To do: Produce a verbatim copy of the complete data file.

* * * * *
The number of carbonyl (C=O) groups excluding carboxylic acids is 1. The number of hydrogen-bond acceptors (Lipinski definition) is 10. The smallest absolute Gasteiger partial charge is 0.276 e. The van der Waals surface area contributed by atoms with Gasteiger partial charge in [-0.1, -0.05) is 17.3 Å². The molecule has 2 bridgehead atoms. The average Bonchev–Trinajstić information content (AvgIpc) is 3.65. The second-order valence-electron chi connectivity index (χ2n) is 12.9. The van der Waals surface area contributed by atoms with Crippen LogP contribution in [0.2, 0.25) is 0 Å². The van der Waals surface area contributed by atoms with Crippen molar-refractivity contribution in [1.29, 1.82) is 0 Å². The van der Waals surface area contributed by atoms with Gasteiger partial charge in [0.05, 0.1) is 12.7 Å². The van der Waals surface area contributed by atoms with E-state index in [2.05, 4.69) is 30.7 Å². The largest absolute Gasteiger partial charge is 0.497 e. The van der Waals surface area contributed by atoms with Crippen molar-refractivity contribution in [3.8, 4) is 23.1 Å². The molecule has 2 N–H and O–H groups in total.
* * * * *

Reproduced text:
The number of carbonyl (C=O) groups excluding carboxylic acids is 1. The number of hydrogen-bond acceptors (Lipinski definition) is 10. The smallest absolute Gasteiger partial charge is 0.276 e. The van der Waals surface area contributed by atoms with Gasteiger partial charge in [-0.1, -0.05) is 17.3 Å². The molecule has 2 bridgehead atoms. The average Bonchev–Trinajstić information content (AvgIpc) is 3.65. The second-order valence-electron chi connectivity index (χ2n) is 12.9. The van der Waals surface area contributed by atoms with Crippen LogP contribution in [0.2, 0.25) is 0 Å². The van der Waals surface area contributed by atoms with Crippen molar-refractivity contribution in [1.29, 1.82) is 0 Å². The van der Waals surface area contributed by atoms with Gasteiger partial charge in [0.05, 0.1) is 12.7 Å². The van der Waals surface area contributed by atoms with E-state index in [2.05, 4.69) is 30.7 Å². The largest absolute Gasteiger partial charge is 0.497 e. The van der Waals surface area contributed by atoms with Crippen molar-refractivity contribution in [3.8, 4) is 23.1 Å². The molecule has 2 N–H and O–H groups in total.